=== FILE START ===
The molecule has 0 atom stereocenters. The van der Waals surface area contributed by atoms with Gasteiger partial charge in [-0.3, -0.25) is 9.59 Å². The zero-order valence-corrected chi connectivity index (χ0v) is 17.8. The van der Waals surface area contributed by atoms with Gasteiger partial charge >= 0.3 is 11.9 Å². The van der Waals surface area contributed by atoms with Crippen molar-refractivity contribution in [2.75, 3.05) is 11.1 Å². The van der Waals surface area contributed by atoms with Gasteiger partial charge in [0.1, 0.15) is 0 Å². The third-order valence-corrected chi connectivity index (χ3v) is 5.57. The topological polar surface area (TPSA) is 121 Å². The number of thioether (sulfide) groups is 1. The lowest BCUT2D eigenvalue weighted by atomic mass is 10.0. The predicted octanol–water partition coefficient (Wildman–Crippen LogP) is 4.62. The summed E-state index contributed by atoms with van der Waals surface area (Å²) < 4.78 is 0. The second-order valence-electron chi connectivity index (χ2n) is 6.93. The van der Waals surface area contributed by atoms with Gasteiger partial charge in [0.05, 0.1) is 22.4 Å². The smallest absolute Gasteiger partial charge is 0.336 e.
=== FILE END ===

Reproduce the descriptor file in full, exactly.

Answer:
The molecule has 0 atom stereocenters. The van der Waals surface area contributed by atoms with Gasteiger partial charge in [-0.3, -0.25) is 9.59 Å². The zero-order valence-corrected chi connectivity index (χ0v) is 17.8. The van der Waals surface area contributed by atoms with Gasteiger partial charge >= 0.3 is 11.9 Å². The van der Waals surface area contributed by atoms with Crippen molar-refractivity contribution in [2.75, 3.05) is 11.1 Å². The van der Waals surface area contributed by atoms with Gasteiger partial charge in [0.1, 0.15) is 0 Å². The third-order valence-corrected chi connectivity index (χ3v) is 5.57. The topological polar surface area (TPSA) is 121 Å². The number of thioether (sulfide) groups is 1. The lowest BCUT2D eigenvalue weighted by atomic mass is 10.0. The predicted octanol–water partition coefficient (Wildman–Crippen LogP) is 4.62. The summed E-state index contributed by atoms with van der Waals surface area (Å²) < 4.78 is 0. The second-order valence-electron chi connectivity index (χ2n) is 6.93. The van der Waals surface area contributed by atoms with Gasteiger partial charge in [0.05, 0.1) is 22.4 Å². The smallest absolute Gasteiger partial charge is 0.336 e.